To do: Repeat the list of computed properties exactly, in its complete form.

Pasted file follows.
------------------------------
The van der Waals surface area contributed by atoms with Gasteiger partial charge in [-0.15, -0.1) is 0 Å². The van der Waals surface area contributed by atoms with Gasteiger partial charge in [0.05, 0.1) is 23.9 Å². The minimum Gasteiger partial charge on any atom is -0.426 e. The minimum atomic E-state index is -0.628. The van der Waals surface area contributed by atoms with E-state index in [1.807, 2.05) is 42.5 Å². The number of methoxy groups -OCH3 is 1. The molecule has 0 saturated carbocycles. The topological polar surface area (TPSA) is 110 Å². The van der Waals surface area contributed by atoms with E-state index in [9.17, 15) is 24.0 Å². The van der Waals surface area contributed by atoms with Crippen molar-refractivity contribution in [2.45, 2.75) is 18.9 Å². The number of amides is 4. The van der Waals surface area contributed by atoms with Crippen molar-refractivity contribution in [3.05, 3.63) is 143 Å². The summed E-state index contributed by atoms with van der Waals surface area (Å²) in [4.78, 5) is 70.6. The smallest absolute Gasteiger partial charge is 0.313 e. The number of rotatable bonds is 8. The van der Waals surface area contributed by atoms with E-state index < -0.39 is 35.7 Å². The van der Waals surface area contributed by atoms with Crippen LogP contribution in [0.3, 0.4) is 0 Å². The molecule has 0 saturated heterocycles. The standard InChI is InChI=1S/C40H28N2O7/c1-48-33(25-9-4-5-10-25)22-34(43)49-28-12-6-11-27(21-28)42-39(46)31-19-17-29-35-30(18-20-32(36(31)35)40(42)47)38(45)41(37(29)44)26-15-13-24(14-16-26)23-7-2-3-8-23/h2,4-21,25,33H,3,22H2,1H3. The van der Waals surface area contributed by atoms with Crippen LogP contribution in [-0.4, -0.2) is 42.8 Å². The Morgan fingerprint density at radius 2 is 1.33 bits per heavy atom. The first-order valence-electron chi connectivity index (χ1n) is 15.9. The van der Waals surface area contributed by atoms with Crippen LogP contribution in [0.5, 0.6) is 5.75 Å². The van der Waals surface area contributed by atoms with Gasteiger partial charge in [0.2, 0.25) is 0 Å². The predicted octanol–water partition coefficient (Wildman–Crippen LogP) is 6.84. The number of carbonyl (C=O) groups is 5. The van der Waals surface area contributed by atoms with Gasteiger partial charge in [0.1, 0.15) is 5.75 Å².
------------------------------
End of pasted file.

The van der Waals surface area contributed by atoms with Gasteiger partial charge in [-0.15, -0.1) is 0 Å². The van der Waals surface area contributed by atoms with Gasteiger partial charge in [0.05, 0.1) is 23.9 Å². The minimum Gasteiger partial charge on any atom is -0.426 e. The minimum atomic E-state index is -0.628. The van der Waals surface area contributed by atoms with E-state index in [1.807, 2.05) is 42.5 Å². The number of methoxy groups -OCH3 is 1. The molecule has 0 saturated carbocycles. The topological polar surface area (TPSA) is 110 Å². The van der Waals surface area contributed by atoms with E-state index in [9.17, 15) is 24.0 Å². The van der Waals surface area contributed by atoms with Crippen molar-refractivity contribution in [2.45, 2.75) is 18.9 Å². The number of amides is 4. The van der Waals surface area contributed by atoms with Crippen molar-refractivity contribution in [3.05, 3.63) is 143 Å². The summed E-state index contributed by atoms with van der Waals surface area (Å²) in [4.78, 5) is 70.6. The smallest absolute Gasteiger partial charge is 0.313 e. The number of rotatable bonds is 8. The van der Waals surface area contributed by atoms with E-state index < -0.39 is 35.7 Å². The van der Waals surface area contributed by atoms with Crippen LogP contribution in [0.3, 0.4) is 0 Å². The molecule has 0 saturated heterocycles. The standard InChI is InChI=1S/C40H28N2O7/c1-48-33(25-9-4-5-10-25)22-34(43)49-28-12-6-11-27(21-28)42-39(46)31-19-17-29-35-30(18-20-32(36(31)35)40(42)47)38(45)41(37(29)44)26-15-13-24(14-16-26)23-7-2-3-8-23/h2,4-21,25,33H,3,22H2,1H3. The van der Waals surface area contributed by atoms with Crippen LogP contribution in [-0.4, -0.2) is 42.8 Å². The Morgan fingerprint density at radius 2 is 1.33 bits per heavy atom. The first-order valence-electron chi connectivity index (χ1n) is 15.9. The van der Waals surface area contributed by atoms with Crippen LogP contribution in [0.5, 0.6) is 5.75 Å². The van der Waals surface area contributed by atoms with Gasteiger partial charge in [0.2, 0.25) is 0 Å². The predicted octanol–water partition coefficient (Wildman–Crippen LogP) is 6.84. The number of carbonyl (C=O) groups is 5. The van der Waals surface area contributed by atoms with Gasteiger partial charge in [0.1, 0.15) is 5.75 Å².